MPs and experts call for more digital health records as NHS mail goes undelivered
The government has been urged to focus on speeding up move to digital healthcare records amid accusations that the NHS covered up the loss of more than half a million pieces of confidential patient data over five years.
Health secretary Jeremy Hunt was today forced to admit to MPs that errors by the company NHS Shared Business Service led to more than 700,000 items of correspondence between hospitals and GPs going undelivered between 2011 and 2016.
The information, which included more than 500,000 pieces of confidential medical correspondence, such as blood, urine and biopsy test results, and around 200,000 temporary residence forms, was mistakenly stored in a warehouse by NHS SBS.
According to a report in The Guardian, which revealed the extent of the error, NHS England first became aware of the issue in March 2016 and launched an inquiry to assess whether there had been any harm to patients as a result.
This includes creating a taskforce to investigate the error, while GPs have been given £2.2m so they can examine the correspondence – which has been recovered from the warehouse and delivered – and cross-check it with other information to check patient care was not affected.
The Guardian report prompted an urgent question from shadow health secretary Jonathan Ashworth, who called on the health secretary to explain the “catastrophic breach”, saying Hunt “stands accused of a cover up”.
However Hunt said that when he was told about the error he was advised against informing the public until after the investigation, arguing that it could have inundated GPs’ surgeries with requests at a time when they needed extra resources to review the now-delivered records.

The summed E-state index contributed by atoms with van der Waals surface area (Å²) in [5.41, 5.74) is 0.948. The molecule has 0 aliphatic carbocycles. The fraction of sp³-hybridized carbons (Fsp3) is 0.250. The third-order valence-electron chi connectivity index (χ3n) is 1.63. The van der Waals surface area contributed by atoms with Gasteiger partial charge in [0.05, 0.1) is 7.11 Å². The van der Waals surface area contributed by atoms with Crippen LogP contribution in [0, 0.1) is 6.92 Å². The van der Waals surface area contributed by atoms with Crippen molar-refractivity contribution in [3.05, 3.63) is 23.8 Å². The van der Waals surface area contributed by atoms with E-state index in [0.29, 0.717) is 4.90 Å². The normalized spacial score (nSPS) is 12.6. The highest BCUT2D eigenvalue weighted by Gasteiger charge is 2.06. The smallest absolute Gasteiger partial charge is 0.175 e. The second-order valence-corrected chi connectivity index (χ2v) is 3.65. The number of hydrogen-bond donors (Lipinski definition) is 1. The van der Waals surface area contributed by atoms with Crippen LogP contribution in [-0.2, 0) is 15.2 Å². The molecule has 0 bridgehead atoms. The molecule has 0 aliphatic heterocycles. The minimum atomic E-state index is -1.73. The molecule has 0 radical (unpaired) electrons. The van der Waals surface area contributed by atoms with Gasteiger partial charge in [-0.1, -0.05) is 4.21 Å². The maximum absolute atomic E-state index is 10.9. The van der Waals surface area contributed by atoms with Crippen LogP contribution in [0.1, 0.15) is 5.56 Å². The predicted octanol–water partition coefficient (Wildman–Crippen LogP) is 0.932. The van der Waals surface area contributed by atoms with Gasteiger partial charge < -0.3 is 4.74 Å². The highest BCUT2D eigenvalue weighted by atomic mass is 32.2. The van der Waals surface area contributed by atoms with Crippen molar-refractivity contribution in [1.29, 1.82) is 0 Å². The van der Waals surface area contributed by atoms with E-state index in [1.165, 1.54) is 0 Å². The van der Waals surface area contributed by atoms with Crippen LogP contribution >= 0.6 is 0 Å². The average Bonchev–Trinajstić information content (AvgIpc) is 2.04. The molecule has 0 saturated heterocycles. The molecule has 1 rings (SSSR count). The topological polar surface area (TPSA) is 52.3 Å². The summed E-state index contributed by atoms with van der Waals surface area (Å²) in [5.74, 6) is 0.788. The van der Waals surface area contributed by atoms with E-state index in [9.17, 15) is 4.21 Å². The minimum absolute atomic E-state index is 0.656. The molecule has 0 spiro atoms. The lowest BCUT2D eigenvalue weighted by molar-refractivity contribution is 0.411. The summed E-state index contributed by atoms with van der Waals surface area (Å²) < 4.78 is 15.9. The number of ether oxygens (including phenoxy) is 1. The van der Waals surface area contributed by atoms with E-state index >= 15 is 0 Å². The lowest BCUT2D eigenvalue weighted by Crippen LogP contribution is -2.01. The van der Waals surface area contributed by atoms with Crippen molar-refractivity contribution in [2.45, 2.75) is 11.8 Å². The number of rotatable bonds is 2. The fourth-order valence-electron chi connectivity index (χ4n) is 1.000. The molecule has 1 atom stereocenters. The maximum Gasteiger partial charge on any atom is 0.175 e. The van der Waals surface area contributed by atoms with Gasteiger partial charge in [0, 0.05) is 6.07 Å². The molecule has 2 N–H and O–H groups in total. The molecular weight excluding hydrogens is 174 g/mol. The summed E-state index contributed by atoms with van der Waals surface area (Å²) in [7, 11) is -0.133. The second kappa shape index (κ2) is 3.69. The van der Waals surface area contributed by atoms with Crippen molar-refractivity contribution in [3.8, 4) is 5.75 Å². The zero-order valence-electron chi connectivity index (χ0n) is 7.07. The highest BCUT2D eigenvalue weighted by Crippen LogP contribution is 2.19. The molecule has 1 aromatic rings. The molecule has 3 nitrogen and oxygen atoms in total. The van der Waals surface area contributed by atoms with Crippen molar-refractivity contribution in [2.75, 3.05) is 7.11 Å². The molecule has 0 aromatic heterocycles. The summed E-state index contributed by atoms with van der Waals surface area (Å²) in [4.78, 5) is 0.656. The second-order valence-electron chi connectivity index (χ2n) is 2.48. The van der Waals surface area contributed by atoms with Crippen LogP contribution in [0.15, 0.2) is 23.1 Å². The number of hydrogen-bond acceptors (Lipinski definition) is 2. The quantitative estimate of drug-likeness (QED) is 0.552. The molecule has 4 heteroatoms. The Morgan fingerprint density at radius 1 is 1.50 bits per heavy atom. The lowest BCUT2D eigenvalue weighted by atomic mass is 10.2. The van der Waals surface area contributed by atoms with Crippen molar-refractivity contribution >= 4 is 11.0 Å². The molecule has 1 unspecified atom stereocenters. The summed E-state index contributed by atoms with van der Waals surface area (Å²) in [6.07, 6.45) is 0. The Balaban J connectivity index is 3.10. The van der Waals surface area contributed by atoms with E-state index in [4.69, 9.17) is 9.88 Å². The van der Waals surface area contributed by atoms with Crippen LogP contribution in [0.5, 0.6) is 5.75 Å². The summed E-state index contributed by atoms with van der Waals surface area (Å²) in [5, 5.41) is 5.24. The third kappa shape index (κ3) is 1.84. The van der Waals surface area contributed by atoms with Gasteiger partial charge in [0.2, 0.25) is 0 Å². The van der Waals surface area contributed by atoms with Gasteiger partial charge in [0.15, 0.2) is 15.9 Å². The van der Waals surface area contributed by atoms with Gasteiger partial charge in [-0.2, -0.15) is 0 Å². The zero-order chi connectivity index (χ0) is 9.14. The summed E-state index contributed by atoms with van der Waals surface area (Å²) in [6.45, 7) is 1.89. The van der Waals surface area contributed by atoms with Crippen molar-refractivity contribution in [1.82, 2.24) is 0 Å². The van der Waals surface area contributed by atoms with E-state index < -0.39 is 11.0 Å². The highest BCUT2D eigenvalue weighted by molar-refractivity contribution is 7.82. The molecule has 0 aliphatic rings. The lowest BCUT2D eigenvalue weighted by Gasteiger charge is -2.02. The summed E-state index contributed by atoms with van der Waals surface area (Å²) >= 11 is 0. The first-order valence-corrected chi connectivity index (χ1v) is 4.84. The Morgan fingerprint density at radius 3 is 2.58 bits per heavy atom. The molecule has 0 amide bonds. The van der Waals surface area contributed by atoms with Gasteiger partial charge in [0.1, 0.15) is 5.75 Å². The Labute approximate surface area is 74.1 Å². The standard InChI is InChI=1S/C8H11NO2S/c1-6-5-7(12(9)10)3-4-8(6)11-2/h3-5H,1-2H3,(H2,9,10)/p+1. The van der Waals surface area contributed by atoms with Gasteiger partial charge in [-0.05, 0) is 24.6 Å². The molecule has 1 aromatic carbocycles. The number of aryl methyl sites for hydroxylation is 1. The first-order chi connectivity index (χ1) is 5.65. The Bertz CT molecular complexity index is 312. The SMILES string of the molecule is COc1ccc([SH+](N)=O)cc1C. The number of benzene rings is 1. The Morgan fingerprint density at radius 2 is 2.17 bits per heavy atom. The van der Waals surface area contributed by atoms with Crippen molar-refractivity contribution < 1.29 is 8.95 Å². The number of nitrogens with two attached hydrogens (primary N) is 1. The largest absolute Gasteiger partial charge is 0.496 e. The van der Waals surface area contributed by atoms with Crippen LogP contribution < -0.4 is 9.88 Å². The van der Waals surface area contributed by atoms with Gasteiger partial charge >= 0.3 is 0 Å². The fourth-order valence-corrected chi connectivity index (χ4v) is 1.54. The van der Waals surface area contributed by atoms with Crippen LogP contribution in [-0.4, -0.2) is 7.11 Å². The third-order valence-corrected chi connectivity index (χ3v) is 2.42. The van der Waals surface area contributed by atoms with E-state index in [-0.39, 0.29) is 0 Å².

When Hunt did make a statement to the House of Commons, on the final day before recess in July 2016, he referred to a statement from the NHS SBS, which he said was related to “an issue with a mail redirection service”.
This statement said that “some correspondence in the mail redirection service has not reached the intended recipients”.
Hunt told MPs that no patient harm had been identified to date: during the first triage 2,500 were identified as being potentially harmful, but a follow-up had then ruled out nearly 2,000.
He added that the internal postal service has been taken off NHS SBS, which is co-owned by the Department of Health and Sopra Steria, and taken back in-house.
NHS needs to go digital
During the discussion in the Commons, a number of MPs questioned why the government had not made quicker progress to digitising health records, noting that this incident could not have happened if records were all online.
“Isn’t it time patients are given direct control of their data?” asked Sarah Wollaston, Conservative MP for Totnes, who worked as a GP for eleven years.
Meanwhile, Philippa Whitford, SNP MP for Central Ayrshire, said that Scotland had had not sent data by post for several years, and that a delay to follow suit in England was “holding back” care.
In response, Hunt - who admitted to MPs in December 2016 that his original target of 2018 for a paperless NHS was not likely to be achievable - agreed there were “potentially huge advantages” to people having access to e-health records, but stressed the importance of ensuring sufficient security for electronically-stored data.
He said that the government was looking at systems “even more robust” than those used by banks to allow it to be accessed by only the right people.
Hunt added that the government needed to “carry the public with us” in moving to digital, saying that they needed to have confidence that the data would be stored securely, which he said was the reason for appointing Fiona Caldicott as the National Data Guardian for patients.
The comments from MPs were echoed by industry experts, who urged the government to speed up progress to online record-keeping.
Tony Pepper, the chief executive of Egress, said that – although digital records have their own challenges, physical data is “inherently less secure” because it is “difficult to trace, goes missing easily and is often open to interference”.
Meanwhile, Zak Suleman, a healthcare specialist at Smoothwall, said that a digitalised service “would almost have guaranteed that this [the postal error] would never have happened”.
However, Suleman added that the process would be complex and that the NHS needed to ensure the data was secured against hackers and ransomware attacks with heavy encryption, filtering and firewalls.
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